1. Reduce your homemade chicken broth by half for freeze-drying, or by at least 1/5th (ideally 1/20th) for the dehydrator method. Simply pour it into a saucepan and heat to a simmer on the stove until reduced. Homesteading Hack: Keep a close eye on it; you don’t want it to reduce away to nothing or burn in the bottom of your pan!
  2. Skim any scum that may have formed on top after reducing, and strain if desired.
  3. Allow the broth to fully cool (overnight in the refrigerator works best.
  4. Skim the fat off the top of the broth before moving on to the dehydrating or freeze-drying method.

Dehydrator Method 

Using your dehydrator for broth takes a bit of time, but the result is the perfect replacement for the chemical-laden bouillon cubes at the grocery store. Once you’ve reduced your broth by at least 1/5th the volume, here’s how to turn that broth into a shelf-stable bouillon powder. 

  1. Place the dehydrator trays on a flat surface and fill halfway with your reduced, cooled and skimmed chicken broth.
  2. Set the dehydrator temperature to 140°F.
  3. Set the trays carefully in the dehydrator for 24-48 hours (this can be tricky and easy to spill, so be careful!).
  4. When it lifts off the tray in one solid piece, flip it over and set it back in the dehydrator for another 24-48 hours.
  5. When the dried broth is transparent in appearance and breaks apart easily, it’s now bouillon and ready to store.
  6. Remove the bouillon from the trays, break it into pieces, place it in a food processor (or high-powered blender,) and pulse it until it becomes a powder.

Freeze Dryer Method

Store-bought freeze-dried broth is expensive. However, if you have a home freeze dryer, you can make it at a fraction of the cost.

  1. Cover your freeze-dryer trays with parchment paper to prevent sticking, or use the silicone cube molds sold by Harvest Right.
  2. Place your trays on a flat surface and fill trays ¾ high with broth or the silicone molds to the top (see photo above for how we make them flat).
  3. Pre-freeze the trays of broth overnight for optimal energy efficiency and time management. 
  4. Pre-chill your freeze-drier for 20 minutes before adding frozen trays of broth.
  5. Place your frozen trays of broth in the freeze-dryer for the manufacturer’s recommended time. 

How to Tell If Freeze-Dried Bouillon Is Done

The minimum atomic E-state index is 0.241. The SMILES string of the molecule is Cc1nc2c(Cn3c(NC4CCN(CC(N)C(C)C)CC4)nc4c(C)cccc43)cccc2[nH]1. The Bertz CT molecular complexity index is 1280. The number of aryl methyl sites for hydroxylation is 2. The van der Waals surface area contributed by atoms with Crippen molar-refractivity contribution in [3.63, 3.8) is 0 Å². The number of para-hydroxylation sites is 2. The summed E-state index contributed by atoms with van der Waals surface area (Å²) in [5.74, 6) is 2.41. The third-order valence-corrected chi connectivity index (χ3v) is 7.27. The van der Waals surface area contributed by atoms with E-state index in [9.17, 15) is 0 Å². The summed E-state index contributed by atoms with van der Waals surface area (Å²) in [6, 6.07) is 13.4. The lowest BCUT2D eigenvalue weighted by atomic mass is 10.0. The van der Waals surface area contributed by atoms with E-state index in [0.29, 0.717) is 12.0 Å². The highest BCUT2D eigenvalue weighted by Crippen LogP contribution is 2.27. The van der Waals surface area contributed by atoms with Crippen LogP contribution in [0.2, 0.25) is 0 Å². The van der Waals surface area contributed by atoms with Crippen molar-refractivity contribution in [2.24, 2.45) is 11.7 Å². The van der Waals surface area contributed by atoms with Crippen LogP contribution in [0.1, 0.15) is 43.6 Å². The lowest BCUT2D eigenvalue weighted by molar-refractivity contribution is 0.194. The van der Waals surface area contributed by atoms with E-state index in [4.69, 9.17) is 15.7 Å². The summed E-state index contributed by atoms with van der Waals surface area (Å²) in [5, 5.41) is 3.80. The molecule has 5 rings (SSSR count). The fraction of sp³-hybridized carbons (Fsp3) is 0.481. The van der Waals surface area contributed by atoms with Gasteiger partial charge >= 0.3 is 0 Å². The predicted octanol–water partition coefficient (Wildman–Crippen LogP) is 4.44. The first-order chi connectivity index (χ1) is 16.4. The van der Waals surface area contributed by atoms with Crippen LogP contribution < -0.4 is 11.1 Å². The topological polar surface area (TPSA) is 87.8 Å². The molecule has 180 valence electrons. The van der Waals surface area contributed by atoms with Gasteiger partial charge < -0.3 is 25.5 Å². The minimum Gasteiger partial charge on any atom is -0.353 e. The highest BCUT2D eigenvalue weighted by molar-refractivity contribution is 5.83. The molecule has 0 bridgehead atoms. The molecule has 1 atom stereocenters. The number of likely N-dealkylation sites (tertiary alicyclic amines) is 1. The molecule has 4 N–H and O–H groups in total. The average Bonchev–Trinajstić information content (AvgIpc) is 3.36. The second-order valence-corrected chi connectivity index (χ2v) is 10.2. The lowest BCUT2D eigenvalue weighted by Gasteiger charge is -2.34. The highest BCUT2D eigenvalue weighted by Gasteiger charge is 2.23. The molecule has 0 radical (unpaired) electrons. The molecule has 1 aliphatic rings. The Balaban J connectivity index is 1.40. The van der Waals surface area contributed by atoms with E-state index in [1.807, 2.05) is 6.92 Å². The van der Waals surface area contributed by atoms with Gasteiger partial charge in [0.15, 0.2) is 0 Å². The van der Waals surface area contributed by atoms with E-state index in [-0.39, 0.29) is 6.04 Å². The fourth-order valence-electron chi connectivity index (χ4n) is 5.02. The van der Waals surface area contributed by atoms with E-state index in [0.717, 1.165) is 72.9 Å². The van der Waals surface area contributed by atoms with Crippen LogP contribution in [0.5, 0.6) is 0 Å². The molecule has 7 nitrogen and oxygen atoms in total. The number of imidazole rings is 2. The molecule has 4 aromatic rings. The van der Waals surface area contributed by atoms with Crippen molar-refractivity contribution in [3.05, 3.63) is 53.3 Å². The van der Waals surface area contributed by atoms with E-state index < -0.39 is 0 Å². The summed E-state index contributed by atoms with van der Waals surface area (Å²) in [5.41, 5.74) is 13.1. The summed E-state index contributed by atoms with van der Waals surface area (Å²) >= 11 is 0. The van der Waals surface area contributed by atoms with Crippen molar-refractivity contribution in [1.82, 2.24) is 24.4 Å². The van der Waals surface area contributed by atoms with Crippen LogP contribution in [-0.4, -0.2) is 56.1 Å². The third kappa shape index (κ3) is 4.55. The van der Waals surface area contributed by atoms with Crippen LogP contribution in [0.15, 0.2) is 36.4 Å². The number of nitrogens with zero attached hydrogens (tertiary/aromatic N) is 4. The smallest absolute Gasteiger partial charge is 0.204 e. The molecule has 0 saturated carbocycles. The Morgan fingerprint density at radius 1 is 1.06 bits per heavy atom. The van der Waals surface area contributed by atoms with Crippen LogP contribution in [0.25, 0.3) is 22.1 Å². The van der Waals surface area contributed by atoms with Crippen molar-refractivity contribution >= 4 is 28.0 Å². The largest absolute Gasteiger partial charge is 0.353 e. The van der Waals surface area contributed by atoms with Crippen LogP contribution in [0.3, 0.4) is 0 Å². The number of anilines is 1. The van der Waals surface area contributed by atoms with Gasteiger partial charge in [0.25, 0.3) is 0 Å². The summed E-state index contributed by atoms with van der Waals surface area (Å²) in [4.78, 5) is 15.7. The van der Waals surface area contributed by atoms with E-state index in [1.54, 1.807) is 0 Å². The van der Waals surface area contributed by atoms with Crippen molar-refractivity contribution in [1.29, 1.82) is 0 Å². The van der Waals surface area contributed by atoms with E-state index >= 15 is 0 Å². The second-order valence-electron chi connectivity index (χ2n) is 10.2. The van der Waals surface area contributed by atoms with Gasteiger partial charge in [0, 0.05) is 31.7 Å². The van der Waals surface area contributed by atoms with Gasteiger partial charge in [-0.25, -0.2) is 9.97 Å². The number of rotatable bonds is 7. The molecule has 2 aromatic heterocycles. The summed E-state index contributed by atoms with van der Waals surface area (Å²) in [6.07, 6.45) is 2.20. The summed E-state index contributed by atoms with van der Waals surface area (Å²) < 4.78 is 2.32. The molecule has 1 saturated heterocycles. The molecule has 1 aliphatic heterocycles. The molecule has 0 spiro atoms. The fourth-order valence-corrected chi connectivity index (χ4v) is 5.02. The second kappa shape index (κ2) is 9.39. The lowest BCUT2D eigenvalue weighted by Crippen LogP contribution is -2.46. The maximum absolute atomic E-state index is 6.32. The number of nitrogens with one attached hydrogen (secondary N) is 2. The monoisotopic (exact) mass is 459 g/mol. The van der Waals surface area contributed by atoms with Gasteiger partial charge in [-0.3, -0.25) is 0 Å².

If the broth feels cold to the touch and does not crumble or break apart easily, it’s not done. Return the trays to the freeze-dryer for 2-hour increments until done.

How to Store Bouillon

  • Dehydrated Bouillon – Store in a clean glass jar with a tight-fitting lid for 6-12 months. Place on a shelf in a cool, dry place out of direct sunlight until needed. Label the food with the date and item for future reference.
  • Freeze-Dried Bouillon – You can place freeze-dried bouillon in a clean glass jar with an oxygen absorber. Use a jar sealer to remove as much oxygen as possible for long-term storage. Freeze-dried bouillon will have a longer shelf life of up to 25 years when properly stored on a cool shelf away from moisture and light. Label the food with the date and item for future reference.
Freeze dried broth being vacuum sealed in half-gallon Mason jars.

How to Rehydrate Bouillon

Rehydrating your chicken bouillon powder is the same for both methods. Add one tablespoon of chicken bouillon powder to 8 ounces of hot water and stir until dissolved. Taste test it and add more powder or hot water if desired.

Did you try making your own bouillon? If so, please leave a star rating in the recipe card below, then snap a photo of your finished bouillon and tag us on social media @homesteadingfamily so we can see!

A white bowl with freeze dried broth being rehydrated with water.
A man and wife smiling.

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Josh and Carolyn bring you practical knowledge on how to Grow, Cook, Preserve and Thrive on your homestead, whether you are in a city apartment or on 40 acres in the country. If you want to increase your self-sufficiency and health be sure to subscribe for helpful videos on gardening, preserving, herbal medicine, traditional cooking and more.